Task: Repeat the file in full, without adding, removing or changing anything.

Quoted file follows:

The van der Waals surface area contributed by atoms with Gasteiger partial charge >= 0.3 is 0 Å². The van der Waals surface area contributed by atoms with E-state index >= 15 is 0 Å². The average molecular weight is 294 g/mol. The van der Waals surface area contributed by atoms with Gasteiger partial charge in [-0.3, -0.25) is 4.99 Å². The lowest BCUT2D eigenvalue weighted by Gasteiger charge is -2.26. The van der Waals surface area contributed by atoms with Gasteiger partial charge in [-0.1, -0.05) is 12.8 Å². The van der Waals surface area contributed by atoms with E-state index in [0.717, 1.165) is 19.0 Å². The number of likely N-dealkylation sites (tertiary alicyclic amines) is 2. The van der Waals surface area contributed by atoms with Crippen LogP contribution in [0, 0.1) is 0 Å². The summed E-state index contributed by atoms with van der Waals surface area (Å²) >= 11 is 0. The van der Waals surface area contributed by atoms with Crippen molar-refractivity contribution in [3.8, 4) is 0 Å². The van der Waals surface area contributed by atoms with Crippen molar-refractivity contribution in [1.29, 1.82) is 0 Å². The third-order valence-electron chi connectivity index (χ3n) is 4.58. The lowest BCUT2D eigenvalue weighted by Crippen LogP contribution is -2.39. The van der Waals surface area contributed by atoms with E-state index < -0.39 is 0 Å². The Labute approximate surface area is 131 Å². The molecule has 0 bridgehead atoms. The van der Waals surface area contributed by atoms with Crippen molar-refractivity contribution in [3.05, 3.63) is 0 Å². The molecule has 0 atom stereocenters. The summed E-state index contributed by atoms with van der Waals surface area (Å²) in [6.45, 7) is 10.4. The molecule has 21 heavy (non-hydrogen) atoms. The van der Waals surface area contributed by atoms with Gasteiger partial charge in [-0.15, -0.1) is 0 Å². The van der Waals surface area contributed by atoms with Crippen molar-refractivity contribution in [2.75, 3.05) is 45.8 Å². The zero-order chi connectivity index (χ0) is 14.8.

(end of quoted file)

The van der Waals surface area contributed by atoms with Gasteiger partial charge >= 0.3 is 0 Å². The van der Waals surface area contributed by atoms with E-state index >= 15 is 0 Å². The average molecular weight is 294 g/mol. The van der Waals surface area contributed by atoms with Gasteiger partial charge in [-0.3, -0.25) is 4.99 Å². The lowest BCUT2D eigenvalue weighted by Gasteiger charge is -2.26. The van der Waals surface area contributed by atoms with Gasteiger partial charge in [-0.1, -0.05) is 12.8 Å². The van der Waals surface area contributed by atoms with E-state index in [0.717, 1.165) is 19.0 Å². The number of likely N-dealkylation sites (tertiary alicyclic amines) is 2. The van der Waals surface area contributed by atoms with Crippen LogP contribution in [0, 0.1) is 0 Å². The summed E-state index contributed by atoms with van der Waals surface area (Å²) >= 11 is 0. The van der Waals surface area contributed by atoms with Crippen molar-refractivity contribution in [3.8, 4) is 0 Å². The van der Waals surface area contributed by atoms with Crippen molar-refractivity contribution in [1.29, 1.82) is 0 Å². The third-order valence-electron chi connectivity index (χ3n) is 4.58. The lowest BCUT2D eigenvalue weighted by Crippen LogP contribution is -2.39. The van der Waals surface area contributed by atoms with E-state index < -0.39 is 0 Å². The Labute approximate surface area is 131 Å². The molecule has 0 bridgehead atoms. The van der Waals surface area contributed by atoms with Crippen molar-refractivity contribution in [3.05, 3.63) is 0 Å². The molecule has 0 atom stereocenters. The summed E-state index contributed by atoms with van der Waals surface area (Å²) in [6.45, 7) is 10.4. The molecule has 21 heavy (non-hydrogen) atoms. The van der Waals surface area contributed by atoms with Gasteiger partial charge in [-0.15, -0.1) is 0 Å². The van der Waals surface area contributed by atoms with Crippen molar-refractivity contribution in [2.75, 3.05) is 45.8 Å². The zero-order chi connectivity index (χ0) is 14.8.